Stepped up fight
He was recently unsuccessful in his bid to get the court to overturn the planned dismissal of Central Bank Governor Dr DeLisle Worrell.
However, attorney-at-law Gregory Nicholls will be hoping that the second time is a charm, after appearing in court today in defence of the President of the National Union of Public Workers (NUPW), Akanni McDowall, who was unceremoniously removed from his senior acting post in Government last October.
The matter came up before Justice William Chandler in the No. 10 Supreme Court around 10:30 this morning, after Nicholls filed the lawsuit back in February challenging the Public Service Commission’s decision to remove McDowall from the acting positition of Health Planning Officer 1 and revert him to his substantive junior post of Environmental Health Assistant 1.
An hour later McDowall and Nicholls emerged from the court room, telling reporters that there was very little they could say at this stage, since the matter was now going through case management.
However, while acknowledging that his client’s appointment was “temporary”, he took issue with “how they [Government] purported to fill the post”.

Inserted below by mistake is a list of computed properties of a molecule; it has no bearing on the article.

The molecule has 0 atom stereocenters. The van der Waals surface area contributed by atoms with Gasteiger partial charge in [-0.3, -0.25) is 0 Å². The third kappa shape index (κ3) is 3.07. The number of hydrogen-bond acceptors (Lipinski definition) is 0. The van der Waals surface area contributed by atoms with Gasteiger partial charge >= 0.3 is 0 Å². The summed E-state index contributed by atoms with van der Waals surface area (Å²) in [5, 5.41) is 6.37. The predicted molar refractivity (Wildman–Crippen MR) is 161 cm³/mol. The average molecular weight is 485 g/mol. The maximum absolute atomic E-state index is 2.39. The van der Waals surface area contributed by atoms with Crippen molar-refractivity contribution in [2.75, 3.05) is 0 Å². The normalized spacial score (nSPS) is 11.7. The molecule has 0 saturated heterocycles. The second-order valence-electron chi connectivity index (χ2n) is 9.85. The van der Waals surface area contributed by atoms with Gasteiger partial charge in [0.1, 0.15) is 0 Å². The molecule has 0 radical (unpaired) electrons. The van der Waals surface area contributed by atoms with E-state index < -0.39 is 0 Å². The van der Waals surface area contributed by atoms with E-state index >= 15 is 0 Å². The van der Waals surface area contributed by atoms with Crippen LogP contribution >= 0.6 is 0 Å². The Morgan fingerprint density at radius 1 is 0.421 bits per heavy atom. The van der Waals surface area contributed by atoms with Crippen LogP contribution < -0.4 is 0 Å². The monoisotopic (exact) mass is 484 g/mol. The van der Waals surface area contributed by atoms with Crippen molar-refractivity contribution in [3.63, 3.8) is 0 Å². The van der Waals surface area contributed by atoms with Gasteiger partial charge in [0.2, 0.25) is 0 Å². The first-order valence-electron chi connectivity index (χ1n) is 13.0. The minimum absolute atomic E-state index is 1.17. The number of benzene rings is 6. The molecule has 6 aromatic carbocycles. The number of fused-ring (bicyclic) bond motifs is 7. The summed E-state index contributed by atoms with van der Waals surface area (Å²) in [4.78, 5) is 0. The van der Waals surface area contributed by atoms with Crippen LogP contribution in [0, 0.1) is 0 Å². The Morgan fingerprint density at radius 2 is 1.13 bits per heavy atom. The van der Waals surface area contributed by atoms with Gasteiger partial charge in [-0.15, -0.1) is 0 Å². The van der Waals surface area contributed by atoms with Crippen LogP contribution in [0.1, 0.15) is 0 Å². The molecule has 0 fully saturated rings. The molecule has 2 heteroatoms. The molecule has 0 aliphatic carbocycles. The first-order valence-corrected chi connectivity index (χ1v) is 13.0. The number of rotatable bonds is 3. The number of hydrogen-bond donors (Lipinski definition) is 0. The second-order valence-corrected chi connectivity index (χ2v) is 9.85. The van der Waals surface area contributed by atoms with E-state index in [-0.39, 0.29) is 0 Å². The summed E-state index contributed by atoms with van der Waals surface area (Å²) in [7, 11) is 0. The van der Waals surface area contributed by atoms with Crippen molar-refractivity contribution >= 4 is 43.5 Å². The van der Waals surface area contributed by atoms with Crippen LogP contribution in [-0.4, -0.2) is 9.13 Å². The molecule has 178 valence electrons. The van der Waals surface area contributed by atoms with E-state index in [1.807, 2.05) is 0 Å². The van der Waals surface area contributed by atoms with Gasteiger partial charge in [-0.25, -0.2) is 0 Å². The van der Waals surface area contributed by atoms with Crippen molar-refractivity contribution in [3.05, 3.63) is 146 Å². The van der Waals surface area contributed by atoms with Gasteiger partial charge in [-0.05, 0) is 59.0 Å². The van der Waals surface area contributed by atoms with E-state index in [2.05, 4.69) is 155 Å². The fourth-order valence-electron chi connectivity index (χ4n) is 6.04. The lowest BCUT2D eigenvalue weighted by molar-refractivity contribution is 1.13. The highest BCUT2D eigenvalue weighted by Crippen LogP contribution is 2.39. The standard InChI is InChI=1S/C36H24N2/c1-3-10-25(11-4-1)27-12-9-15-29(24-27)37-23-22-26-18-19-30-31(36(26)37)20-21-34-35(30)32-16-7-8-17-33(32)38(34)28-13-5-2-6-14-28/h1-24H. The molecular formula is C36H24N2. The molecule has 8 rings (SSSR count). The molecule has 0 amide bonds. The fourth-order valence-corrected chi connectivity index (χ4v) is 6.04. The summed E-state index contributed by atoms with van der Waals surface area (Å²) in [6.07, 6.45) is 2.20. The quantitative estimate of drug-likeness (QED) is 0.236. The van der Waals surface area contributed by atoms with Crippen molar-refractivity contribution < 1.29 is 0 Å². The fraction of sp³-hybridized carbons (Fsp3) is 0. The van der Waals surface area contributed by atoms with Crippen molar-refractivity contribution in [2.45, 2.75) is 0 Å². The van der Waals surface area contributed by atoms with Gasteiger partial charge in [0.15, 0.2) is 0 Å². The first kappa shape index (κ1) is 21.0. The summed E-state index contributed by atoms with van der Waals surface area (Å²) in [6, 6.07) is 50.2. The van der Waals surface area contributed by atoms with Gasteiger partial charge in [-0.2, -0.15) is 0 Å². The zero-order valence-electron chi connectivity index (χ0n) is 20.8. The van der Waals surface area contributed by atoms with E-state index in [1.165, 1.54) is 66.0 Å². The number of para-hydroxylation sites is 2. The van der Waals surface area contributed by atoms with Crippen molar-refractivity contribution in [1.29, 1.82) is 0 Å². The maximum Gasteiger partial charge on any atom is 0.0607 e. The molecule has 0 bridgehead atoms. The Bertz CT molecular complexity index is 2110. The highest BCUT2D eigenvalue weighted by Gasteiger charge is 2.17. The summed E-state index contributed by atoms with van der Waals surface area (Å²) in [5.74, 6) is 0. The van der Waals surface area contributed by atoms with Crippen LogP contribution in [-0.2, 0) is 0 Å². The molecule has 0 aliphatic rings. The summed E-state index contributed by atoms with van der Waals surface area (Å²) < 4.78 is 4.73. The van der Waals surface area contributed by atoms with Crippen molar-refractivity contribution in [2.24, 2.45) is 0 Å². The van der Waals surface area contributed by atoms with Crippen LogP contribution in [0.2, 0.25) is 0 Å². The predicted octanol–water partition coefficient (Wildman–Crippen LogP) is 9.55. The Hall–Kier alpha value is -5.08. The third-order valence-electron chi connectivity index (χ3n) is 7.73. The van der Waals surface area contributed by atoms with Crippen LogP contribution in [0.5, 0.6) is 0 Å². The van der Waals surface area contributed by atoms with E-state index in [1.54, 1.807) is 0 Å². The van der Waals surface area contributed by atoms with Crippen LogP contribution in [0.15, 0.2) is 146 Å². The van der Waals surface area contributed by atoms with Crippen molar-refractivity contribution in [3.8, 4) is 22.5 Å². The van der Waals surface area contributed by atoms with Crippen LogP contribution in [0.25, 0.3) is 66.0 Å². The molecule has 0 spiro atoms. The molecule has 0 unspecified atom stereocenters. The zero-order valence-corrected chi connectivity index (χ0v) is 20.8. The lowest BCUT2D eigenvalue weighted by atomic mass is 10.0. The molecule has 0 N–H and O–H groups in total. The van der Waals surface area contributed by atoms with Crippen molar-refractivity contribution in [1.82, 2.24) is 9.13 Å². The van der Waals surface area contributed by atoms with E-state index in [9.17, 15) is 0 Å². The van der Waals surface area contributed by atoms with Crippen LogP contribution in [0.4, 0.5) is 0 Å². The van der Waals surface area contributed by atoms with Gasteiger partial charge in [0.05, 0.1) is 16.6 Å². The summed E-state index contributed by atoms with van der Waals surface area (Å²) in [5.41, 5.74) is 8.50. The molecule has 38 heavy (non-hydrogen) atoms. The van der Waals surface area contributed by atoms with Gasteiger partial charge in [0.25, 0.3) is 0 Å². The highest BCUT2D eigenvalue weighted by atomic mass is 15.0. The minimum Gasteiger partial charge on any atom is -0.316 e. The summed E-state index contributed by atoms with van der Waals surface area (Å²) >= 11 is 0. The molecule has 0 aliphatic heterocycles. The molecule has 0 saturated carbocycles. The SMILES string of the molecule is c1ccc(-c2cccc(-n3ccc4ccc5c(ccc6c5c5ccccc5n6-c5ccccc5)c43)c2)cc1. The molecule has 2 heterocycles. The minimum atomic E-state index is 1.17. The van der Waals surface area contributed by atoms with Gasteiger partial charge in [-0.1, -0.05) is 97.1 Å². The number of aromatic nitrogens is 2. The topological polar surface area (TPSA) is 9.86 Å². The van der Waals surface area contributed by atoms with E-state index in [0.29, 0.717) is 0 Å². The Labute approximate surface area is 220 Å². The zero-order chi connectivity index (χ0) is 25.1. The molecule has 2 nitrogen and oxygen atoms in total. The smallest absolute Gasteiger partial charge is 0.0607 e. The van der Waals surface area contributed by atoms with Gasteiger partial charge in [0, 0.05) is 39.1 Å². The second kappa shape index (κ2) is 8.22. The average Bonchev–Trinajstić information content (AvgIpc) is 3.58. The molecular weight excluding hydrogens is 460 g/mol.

“So that is being challenged before the court,” the attorney said.
Insisting that the action taken against him was “illegal” and a case of political victimization, McDowall, whose union had previously called out Customs and Immigration officers in protest of his controversial removal, told reporters today that the union was not prepared to give up the fight. In fact, he warned that the NUPW would be addressing the matter on two fronts.
“We are fighting the matter on . . . the industrial front and the legalistic front,” he explained, while lamenting that all efforts to date to have the issue amicably resolved have been unsuccessful.
“Unfortunately we have not received all of the decisions that we wanted to in a timely manner, so therefore we have to
fight on both fronts,” McDowall told reporters on the steps of the Supreme Court Complex.
However, when asked by Barbados TODAY whether the country should expect further industrial action over his removal from the post, he declined to comment.
“We took industrial action in December last year when we called out Customs and Immigration officers . . . and then there were things going on behind the scenes that we were doing.
“Now the National Council has decided that we would try to fight it on both fronts
. . . there is no conflict between the two, both can happen together,” the union leader said.
In the meantime, McDowall, who is scheduled to return to court on March 31, said the Council would issue a formal statement on the matter in the coming days.
Earlier this month, Nicholls took the fight to his former political opponent Chris Sinckler, challenging the minister’s right to fire the head of the island’s monetary authority. However, after a two week legal battle the application was dismissed by the Court of Appeal, clearing the way for Worrell’s sacking, even though the substantive case is still to be heard.
It is therefore left to be seen how the court will rule in McDowall’s case.